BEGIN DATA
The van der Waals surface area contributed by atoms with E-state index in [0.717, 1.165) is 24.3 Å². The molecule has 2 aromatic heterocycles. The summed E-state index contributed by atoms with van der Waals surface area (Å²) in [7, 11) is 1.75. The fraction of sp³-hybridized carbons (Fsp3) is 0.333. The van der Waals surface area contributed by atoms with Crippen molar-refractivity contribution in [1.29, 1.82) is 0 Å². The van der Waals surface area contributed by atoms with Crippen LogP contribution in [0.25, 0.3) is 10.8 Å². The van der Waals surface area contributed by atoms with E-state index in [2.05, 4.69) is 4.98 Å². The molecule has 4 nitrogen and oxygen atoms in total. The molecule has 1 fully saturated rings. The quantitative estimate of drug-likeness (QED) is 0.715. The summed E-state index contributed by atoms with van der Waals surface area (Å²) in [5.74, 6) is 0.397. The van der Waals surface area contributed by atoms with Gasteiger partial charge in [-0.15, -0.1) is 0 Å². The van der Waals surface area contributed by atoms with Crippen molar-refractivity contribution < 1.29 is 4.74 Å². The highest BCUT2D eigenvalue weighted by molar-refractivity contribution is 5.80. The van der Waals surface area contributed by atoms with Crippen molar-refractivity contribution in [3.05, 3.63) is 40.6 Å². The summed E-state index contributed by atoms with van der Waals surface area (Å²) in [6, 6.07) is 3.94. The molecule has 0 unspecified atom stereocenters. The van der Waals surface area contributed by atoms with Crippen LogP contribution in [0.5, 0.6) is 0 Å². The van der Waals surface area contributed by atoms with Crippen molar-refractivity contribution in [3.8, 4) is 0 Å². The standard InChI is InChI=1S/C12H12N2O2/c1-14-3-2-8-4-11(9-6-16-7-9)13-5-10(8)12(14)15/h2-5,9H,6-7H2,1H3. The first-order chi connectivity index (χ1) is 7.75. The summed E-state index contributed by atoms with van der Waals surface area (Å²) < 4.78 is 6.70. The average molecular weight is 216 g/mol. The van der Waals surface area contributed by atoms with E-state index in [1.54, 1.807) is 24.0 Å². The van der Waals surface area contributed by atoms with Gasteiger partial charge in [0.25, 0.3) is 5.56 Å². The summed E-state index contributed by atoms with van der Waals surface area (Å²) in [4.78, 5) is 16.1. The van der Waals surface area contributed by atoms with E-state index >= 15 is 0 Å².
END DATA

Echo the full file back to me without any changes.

The van der Waals surface area contributed by atoms with E-state index in [0.717, 1.165) is 24.3 Å². The molecule has 2 aromatic heterocycles. The summed E-state index contributed by atoms with van der Waals surface area (Å²) in [7, 11) is 1.75. The fraction of sp³-hybridized carbons (Fsp3) is 0.333. The van der Waals surface area contributed by atoms with Crippen molar-refractivity contribution in [1.29, 1.82) is 0 Å². The van der Waals surface area contributed by atoms with Crippen LogP contribution in [0.25, 0.3) is 10.8 Å². The van der Waals surface area contributed by atoms with E-state index in [2.05, 4.69) is 4.98 Å². The molecule has 4 nitrogen and oxygen atoms in total. The molecule has 1 fully saturated rings. The quantitative estimate of drug-likeness (QED) is 0.715. The summed E-state index contributed by atoms with van der Waals surface area (Å²) in [5.74, 6) is 0.397. The van der Waals surface area contributed by atoms with Gasteiger partial charge in [-0.15, -0.1) is 0 Å². The van der Waals surface area contributed by atoms with Crippen molar-refractivity contribution < 1.29 is 4.74 Å². The highest BCUT2D eigenvalue weighted by molar-refractivity contribution is 5.80. The van der Waals surface area contributed by atoms with Crippen molar-refractivity contribution in [3.05, 3.63) is 40.6 Å². The summed E-state index contributed by atoms with van der Waals surface area (Å²) in [6, 6.07) is 3.94. The molecule has 0 unspecified atom stereocenters. The van der Waals surface area contributed by atoms with Crippen LogP contribution in [0.5, 0.6) is 0 Å². The van der Waals surface area contributed by atoms with Crippen molar-refractivity contribution in [3.8, 4) is 0 Å². The standard InChI is InChI=1S/C12H12N2O2/c1-14-3-2-8-4-11(9-6-16-7-9)13-5-10(8)12(14)15/h2-5,9H,6-7H2,1H3. The first-order chi connectivity index (χ1) is 7.75. The summed E-state index contributed by atoms with van der Waals surface area (Å²) < 4.78 is 6.70. The average molecular weight is 216 g/mol. The van der Waals surface area contributed by atoms with E-state index in [1.54, 1.807) is 24.0 Å². The van der Waals surface area contributed by atoms with Gasteiger partial charge in [0.25, 0.3) is 5.56 Å². The summed E-state index contributed by atoms with van der Waals surface area (Å²) in [4.78, 5) is 16.1. The van der Waals surface area contributed by atoms with E-state index >= 15 is 0 Å².